Revision of Iran’s Hijab Policy Amid Massive Countrywide Protests

Following widespread protests post the death of Mahsa Amini, Iran has finally abolished the country’s morality police and agreed to review its hijab policies. On 16 September 2022, a 22-year-old Iranian girl was found dead in captivity after the morality police force detained her on account of not wearing her hijab properly. According to the Iranian media, Amini died of natural causes and had prior health conditions, while her parents maintained that she was fit and healthy before the incident. The tragic death has caused massive outrage and anger across the country. Consequently, Iran has agreed to take the enormous step of reconsidering its Hijab Laws.

Since the Islamic Revolution of 1979, it has been obligatory for women to wear the hijab in Iran. The country’s morality police, called Gasht-e-Ershad (guidance patrols), have prowled the streets in vans, detaining people wearing “unsuitable” clothing. However, millions of Iranian women actively oppose the hijab. In fact, opposition to the enforced hijab was almost immediate. Initially, throughout the revolution in 1978–79, headed by Ayatollah Khomeini, the hijab became a symbol of resistance against the monarchy of Mohammad Reza Shah.

The hijab maintained an essential place in the power dynamic between society and the ruling Iranian regime. The Pahlavi regime of the Shah and his predecessor had attempted to revolutionise the country, but its strategies clashed with the religious beliefs of a significant part of the population. Publicly wearing a hijab became a symbol of protest and harmony against the kingdom, regardless of how pious a woman was. However, wearing a veil was not demanded by the protesters, nor was the claim driving the revolution. In 1979, when the Iranian Supreme Leader Ayatollah Khomeini stated that women should observe Islamic dress codes, there were fiery protests, leading the administration to declare that his comments were merely a recommendation. In 1983, it was passed into law.

Iran’s Attorney General Mohammad Jafar Montazeri stated that the Iranian parliament and law-making bodies were reviewing the mandatory hijab law.

In 1985, it became compulsory for women to wear the hijab, with a law that required all women in Iran, notwithstanding their religious beliefs, to dress according to Islamic teachings. The hijab became a tool for implementing the government’s strict religious beliefs. Since then, there have been periodic protests against the hijab, culminating in the recent burning of headscarves the world witnessed.

After Mahsa Amini’s death, women took to the streets, cut their hair and burned their hijabs. The protest spread worldwide, and women have been sharing footage of cutting their hair in solidarity with Amini. School girls have also been participating in the protests, with men joining them alongside. The protest has been escalating, and clashes between security forces and protesters have killed over 250 people, including children, with more than 1000 being detained. The rallies also reflect resentment towards social repression and Iran’s religious establishment.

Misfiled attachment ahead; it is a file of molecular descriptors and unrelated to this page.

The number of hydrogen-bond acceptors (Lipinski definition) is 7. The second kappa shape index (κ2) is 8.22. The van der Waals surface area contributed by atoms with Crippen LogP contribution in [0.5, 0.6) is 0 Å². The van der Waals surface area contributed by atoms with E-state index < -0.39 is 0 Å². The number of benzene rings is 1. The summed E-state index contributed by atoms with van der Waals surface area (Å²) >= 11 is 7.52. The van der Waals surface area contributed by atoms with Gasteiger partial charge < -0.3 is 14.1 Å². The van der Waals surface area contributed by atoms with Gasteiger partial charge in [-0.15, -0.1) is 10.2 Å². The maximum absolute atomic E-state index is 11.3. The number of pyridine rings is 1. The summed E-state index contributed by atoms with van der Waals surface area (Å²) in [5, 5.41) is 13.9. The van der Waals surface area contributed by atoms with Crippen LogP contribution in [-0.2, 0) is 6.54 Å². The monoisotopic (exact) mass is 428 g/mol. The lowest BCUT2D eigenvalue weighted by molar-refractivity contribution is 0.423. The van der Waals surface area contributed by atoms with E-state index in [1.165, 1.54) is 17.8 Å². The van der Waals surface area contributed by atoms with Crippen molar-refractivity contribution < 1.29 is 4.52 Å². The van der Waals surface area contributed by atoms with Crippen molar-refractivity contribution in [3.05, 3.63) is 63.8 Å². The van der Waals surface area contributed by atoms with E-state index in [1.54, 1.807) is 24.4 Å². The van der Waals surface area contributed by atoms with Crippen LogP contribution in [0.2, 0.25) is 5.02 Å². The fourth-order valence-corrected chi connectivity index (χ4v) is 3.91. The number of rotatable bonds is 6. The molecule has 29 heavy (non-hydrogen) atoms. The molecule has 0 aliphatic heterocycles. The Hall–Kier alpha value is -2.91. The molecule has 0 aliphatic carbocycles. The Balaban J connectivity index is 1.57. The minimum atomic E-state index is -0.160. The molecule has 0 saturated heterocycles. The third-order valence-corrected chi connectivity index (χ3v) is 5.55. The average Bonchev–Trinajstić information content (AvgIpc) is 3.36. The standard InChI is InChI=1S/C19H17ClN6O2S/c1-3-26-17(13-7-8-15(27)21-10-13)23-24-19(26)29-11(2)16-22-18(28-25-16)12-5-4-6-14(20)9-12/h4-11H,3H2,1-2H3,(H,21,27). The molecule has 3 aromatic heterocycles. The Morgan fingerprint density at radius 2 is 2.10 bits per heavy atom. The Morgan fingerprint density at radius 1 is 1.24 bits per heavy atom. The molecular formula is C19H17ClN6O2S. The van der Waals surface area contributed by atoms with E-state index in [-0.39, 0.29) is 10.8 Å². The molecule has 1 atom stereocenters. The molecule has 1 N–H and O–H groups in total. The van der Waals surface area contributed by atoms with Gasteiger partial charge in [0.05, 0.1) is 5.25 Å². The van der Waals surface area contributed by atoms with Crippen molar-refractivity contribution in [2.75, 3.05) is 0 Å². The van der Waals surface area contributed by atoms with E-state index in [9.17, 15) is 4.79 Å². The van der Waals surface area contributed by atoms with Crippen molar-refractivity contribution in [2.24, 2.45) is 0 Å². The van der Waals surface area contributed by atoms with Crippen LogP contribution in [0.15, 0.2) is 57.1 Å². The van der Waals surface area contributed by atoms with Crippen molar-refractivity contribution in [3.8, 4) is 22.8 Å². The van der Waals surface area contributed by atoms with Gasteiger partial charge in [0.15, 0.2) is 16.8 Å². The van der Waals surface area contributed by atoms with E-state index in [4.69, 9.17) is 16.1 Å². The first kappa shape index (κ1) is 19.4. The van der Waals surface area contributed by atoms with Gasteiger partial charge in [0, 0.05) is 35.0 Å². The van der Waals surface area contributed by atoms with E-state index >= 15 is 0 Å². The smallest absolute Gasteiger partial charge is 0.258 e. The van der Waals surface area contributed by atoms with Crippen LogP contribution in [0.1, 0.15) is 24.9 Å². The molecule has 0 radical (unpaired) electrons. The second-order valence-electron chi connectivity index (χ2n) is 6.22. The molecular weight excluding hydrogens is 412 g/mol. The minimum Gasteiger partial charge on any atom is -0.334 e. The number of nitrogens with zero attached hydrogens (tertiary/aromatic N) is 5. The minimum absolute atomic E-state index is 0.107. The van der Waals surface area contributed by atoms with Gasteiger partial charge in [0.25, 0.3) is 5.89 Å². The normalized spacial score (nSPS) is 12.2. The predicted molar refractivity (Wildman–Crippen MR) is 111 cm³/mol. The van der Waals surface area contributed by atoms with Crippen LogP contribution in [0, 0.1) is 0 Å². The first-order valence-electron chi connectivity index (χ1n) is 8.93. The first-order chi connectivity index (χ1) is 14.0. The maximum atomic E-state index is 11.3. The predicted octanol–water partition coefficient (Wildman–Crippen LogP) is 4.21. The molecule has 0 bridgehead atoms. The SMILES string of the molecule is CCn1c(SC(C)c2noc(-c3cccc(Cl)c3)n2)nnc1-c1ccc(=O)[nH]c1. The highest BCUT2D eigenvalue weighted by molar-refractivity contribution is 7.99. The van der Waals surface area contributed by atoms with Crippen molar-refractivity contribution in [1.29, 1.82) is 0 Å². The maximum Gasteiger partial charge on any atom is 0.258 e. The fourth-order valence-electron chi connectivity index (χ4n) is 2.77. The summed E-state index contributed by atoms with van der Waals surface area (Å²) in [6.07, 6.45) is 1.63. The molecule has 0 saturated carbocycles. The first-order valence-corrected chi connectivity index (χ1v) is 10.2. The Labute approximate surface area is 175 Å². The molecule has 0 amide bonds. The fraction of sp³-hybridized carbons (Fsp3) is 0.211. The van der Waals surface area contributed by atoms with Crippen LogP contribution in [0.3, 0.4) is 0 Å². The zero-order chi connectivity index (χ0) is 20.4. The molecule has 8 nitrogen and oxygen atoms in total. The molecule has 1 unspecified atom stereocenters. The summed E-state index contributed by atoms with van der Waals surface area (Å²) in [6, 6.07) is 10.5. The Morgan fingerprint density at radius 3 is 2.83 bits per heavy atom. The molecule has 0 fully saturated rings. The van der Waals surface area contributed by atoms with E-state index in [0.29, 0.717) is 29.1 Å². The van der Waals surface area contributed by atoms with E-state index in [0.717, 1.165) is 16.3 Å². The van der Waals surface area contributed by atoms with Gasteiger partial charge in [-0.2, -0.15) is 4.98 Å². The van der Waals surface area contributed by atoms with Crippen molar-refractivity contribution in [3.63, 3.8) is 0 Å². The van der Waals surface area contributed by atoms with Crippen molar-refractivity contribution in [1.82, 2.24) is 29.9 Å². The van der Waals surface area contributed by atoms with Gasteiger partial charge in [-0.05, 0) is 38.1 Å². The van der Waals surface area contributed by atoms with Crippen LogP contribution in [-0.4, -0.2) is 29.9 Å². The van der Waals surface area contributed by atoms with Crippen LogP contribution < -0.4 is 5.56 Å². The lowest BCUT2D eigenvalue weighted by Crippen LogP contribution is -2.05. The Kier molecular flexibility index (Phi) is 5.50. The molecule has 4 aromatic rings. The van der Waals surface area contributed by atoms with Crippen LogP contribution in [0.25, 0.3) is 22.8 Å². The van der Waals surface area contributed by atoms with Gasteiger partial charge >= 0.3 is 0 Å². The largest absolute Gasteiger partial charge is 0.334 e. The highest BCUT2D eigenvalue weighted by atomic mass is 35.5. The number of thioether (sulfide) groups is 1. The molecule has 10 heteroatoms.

As the recent demonstrations spread worldwide, Unites States President Joe Biden also showed his support for the protestors in Iran. Ayatollah Ali Khamenei, Iran’s supreme leader, thus blamed the United States for the unrest in Iran, accusing the foreign countries of trying to stop Iran’s progress. The Iranian government has been trying to disperse protests by internet shutdown, rubber bullets, tear gas, and live ammunition. Iranian police have fired into people’s homes, detaining activists, students, and journalists. Ayatollah Ali Khamenei has described the protests as uprisings intended by the United States and the Zionist regime and termed them enemies of the Iranian Islamic revolution.

As the death of Mahsa Amini has unleashed a nationwide flood of protests over human rights, security, and an economy whirling from international sanctions, it has also ignited the debate about women’s rights in Iran. Therefore, as the violence faced by women has come to public attention, immediate measures concerning the compulsory hijab law and other ideologies obstructing women’s freedom need to be taken to stop any further incidents.

Eventually, on 1 December 2022, Iran’s Attorney General Mohammad Jafar Montazeri stated that the Iranian parliament and law-making bodies were reviewing the mandatory hijab law. He also explained that Iran’s morality police were being abolished. However, the state media source questioned the latter comments maintaining that the morality police were under the interior ministry and its abolishment is not for the judiciary to decide. Nevertheless, the much-debated hijab laws have been finally put under review as demanded by the protestors. Time will tell how successful the masses will be in getting their demands fulfilled and how successful the state will be in reinstating peace on the streets.

Mashal Zahid

Mashal Zahid is a graduate of International Relations from the International Islamic University, Islamabad.

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